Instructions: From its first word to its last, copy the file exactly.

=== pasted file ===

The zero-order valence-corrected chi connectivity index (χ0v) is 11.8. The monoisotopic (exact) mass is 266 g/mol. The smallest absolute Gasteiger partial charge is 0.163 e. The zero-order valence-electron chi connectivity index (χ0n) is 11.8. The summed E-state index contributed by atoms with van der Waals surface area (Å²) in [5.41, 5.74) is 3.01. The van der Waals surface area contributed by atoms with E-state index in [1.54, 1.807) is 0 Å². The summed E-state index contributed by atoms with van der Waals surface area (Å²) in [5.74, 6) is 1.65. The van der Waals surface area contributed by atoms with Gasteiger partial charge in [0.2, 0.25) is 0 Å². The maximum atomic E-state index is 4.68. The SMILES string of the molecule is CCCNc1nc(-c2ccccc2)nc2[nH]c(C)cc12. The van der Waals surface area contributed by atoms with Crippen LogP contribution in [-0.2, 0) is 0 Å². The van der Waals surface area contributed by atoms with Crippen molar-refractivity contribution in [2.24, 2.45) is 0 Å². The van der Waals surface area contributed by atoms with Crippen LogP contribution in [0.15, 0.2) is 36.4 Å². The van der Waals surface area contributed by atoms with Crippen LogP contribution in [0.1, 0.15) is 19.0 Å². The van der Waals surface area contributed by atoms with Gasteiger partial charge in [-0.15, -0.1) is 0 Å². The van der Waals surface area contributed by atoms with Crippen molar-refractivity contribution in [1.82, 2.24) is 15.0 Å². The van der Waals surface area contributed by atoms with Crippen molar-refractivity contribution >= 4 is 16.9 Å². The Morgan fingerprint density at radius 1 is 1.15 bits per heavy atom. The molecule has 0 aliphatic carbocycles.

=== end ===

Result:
The zero-order valence-corrected chi connectivity index (χ0v) is 11.8. The monoisotopic (exact) mass is 266 g/mol. The smallest absolute Gasteiger partial charge is 0.163 e. The zero-order valence-electron chi connectivity index (χ0n) is 11.8. The summed E-state index contributed by atoms with van der Waals surface area (Å²) in [5.41, 5.74) is 3.01. The van der Waals surface area contributed by atoms with E-state index in [1.54, 1.807) is 0 Å². The summed E-state index contributed by atoms with van der Waals surface area (Å²) in [5.74, 6) is 1.65. The van der Waals surface area contributed by atoms with Gasteiger partial charge in [0.2, 0.25) is 0 Å². The maximum atomic E-state index is 4.68. The SMILES string of the molecule is CCCNc1nc(-c2ccccc2)nc2[nH]c(C)cc12. The van der Waals surface area contributed by atoms with Crippen LogP contribution in [-0.2, 0) is 0 Å². The van der Waals surface area contributed by atoms with Crippen molar-refractivity contribution in [2.24, 2.45) is 0 Å². The van der Waals surface area contributed by atoms with Crippen LogP contribution in [0.15, 0.2) is 36.4 Å². The van der Waals surface area contributed by atoms with Crippen LogP contribution in [0.1, 0.15) is 19.0 Å². The van der Waals surface area contributed by atoms with Gasteiger partial charge in [-0.15, -0.1) is 0 Å². The van der Waals surface area contributed by atoms with Crippen molar-refractivity contribution in [1.82, 2.24) is 15.0 Å². The van der Waals surface area contributed by atoms with Crippen molar-refractivity contribution >= 4 is 16.9 Å². The Morgan fingerprint density at radius 1 is 1.15 bits per heavy atom. The molecule has 0 aliphatic carbocycles.